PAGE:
Bala come ?
Tiger guerrilla chief negotiator and
ideologue, Dr. Anton Balasingham, is due in the Wanni anytime in
the next few days.
How he will
reach there is the question that is puzzling even UNF leaders. They
are still awaiting word from the Norwegian facilitators. Although
he was due yesterday, plans have now changed for a later arrival.
highly placed intelligence sources, an arrival from Maldives in
a hired seaplane is ruled out. This is after an encounter on the
last occasion when it flew low over Naval craft that had surrounded
a flotilla of Sea Tiger boats. A return through the Bandaranaike
International Airport, as sections of the media speculated, the
same sources say, is highly unlikely.
a return from a southern Indian state. The sources believe initiatives
are still under way, through the good offices of Norway, to obtain
permission from the Central Government in India, for Dr. Balasingham
to fly from Kerala to the Wanni in a hired helicopter. The request
is said to have been made through Indian Defence Minister, George
Fernandez, but intelligence sources say no final confirmation has
presence in the Wanni, for talks with Tiger guerrilla leader Velupillai
Prabhakaran, is said to be a crucial matter in view of the upcoming
second round of peace talks in the Thai Naval resort of Sattahip.
The Tiger guerrilla
delegation for the talks this time is to include the leader of the
Political Wing, S.P. Tamil Chelvan and others. How he will travel
from the Wanni is still not clear.
in the Liberation Tigers of Tamil Eelam (LTTE) delegation has already
led to Norwegian facilitators making special arrangements. Since
Mr. Chelvan is to speak in Tamil, translators are also to be engaged.
The talks in Thailand are scheduled to take place from October 31
to November 3.
With the concurrence
of both the Government of Sri Lanka and the LTTE, the conference
has now been extended by a further day i.e. until November 4.
This is in
view of the time that will be consumed by Tamil speeches and the
need to have them translated into English.
Whilst the attention of the entire na
tion is focused on the UNF Government's peace initiatives, day-to-day
activities in the nation's three premier security arms, the Army,
Navy and Air Force are being hit by inaction at the highest levels.
In the Army,
where for the first time the Commander (Lt. Gen. Lionel Balagalle)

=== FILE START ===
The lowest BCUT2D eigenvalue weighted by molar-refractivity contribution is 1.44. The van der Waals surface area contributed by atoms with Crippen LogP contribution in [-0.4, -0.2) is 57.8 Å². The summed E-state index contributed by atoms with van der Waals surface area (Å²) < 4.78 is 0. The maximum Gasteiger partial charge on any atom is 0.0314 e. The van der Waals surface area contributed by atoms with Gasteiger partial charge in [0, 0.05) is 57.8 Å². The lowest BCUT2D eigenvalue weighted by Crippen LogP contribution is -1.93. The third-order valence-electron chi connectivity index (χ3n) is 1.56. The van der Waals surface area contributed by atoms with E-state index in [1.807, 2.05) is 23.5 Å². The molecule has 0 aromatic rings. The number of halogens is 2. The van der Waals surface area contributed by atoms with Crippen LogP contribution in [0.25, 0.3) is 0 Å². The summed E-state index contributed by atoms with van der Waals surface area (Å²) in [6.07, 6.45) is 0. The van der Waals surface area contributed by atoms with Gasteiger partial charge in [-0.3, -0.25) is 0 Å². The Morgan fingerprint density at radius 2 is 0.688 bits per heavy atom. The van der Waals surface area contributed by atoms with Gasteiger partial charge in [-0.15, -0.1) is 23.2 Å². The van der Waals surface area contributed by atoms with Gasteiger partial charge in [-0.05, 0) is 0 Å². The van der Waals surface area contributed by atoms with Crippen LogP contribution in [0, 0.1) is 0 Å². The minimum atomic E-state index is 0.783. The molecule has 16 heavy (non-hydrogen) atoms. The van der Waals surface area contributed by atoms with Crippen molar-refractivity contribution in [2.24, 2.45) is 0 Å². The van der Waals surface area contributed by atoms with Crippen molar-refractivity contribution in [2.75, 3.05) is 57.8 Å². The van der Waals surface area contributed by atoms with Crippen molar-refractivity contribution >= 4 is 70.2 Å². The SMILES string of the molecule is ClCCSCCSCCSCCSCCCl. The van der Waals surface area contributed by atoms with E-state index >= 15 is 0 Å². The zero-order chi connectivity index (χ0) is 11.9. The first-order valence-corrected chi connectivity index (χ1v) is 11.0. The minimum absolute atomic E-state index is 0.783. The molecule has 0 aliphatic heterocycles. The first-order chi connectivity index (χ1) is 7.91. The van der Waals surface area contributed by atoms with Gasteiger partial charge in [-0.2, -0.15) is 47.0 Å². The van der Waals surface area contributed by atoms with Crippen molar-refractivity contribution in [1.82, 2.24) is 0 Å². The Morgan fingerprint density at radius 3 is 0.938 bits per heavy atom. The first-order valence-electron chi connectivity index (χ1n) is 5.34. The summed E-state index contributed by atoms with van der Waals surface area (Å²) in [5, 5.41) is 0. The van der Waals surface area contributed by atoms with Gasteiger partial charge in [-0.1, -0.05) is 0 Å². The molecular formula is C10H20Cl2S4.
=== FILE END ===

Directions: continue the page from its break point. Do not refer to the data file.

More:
and his Director of Military Intelligence (Brig. Kapila Hendavithana)
are facing charges in the Chief Magistrate's Court in Kandy for
storing explosives at their Safe House in Athurugiriya, posting
orders to position officers in various important positions have
not been approved for over a month.
from Army Headquarters, issued periodically and approved by the
Ministry of Defence, name senior officers for appointments to various
important positions including Army establishments countrywide. An
over a month long delay by the MoD has led to several officers idling.
At the highest level, it includes a Major General who has returned
three months ago after a training stint abroad.
In the Sri
Lanka Navy, its Commander, Vice Admiral Daya Sandagiri, is busy
with an inquiry against his own number two and others, of all things,
on the ground that his life is in danger This is for allegedly photographing
his private residence (where he does not live) thus threatening
his life. Factionalism has split the Navy apart so much that training
and other activity is now receiving low priority.
In the Air
Force, there is no Commander and no Chief of Staff. The Commander,
Air Marshal Donald Perera, is away on a private visit to Singapore.
A Chief of Staff has not been appointed. Hence, Air Commodore Laksen
Salgado, Director of Operations, is only "overlooking"
the work of the Commander. On top of that, the post of Chief of
Defence Staff, has remained vacant for the past three months. Acting
in this military post, which deals with operational matters, is
Defence Secretary Austin Fernando.
in New York
Lankan expatriates in the United States, who traditionally relish
their string hoppers, katta sambol and ambul thial, can now watch
"live" cricket matches as and when they are played in
Colombo. On Monday, the Dish Network brought the finals of the Champions
Trophy on live television as hundreds and thousands of Sri Lankan
and Indians watched the rained-out finals on the pay-per-view channel,
which provided a ball-by-ball commentary of the match.
The cost for
semi-final and final matches was $99 (about Sri Lankan Rupees 9,000).
Sri Lankan Airlines was one of the advertisers. "It was a tremendous
boost for Sri Lankan tourism in the United States. And it was a
golden opportunity to promote Sri Lankan Airlines", Dilan Ariyawansa,
Sales and Marketing Manager - USA, for Sri Lankan Airlines, said.
Sri Lankan style, Ariyawansa organised a kiributh party at his residence
for cricket enthusiasts - which was virtually the entire expatriate
community in town, since there is a 10 hour time difference between
Colombo and New York, Ariyawansa's guests arrived at his home at
3 a.m. because the finals began at the ungodly hour of 4 a.m. New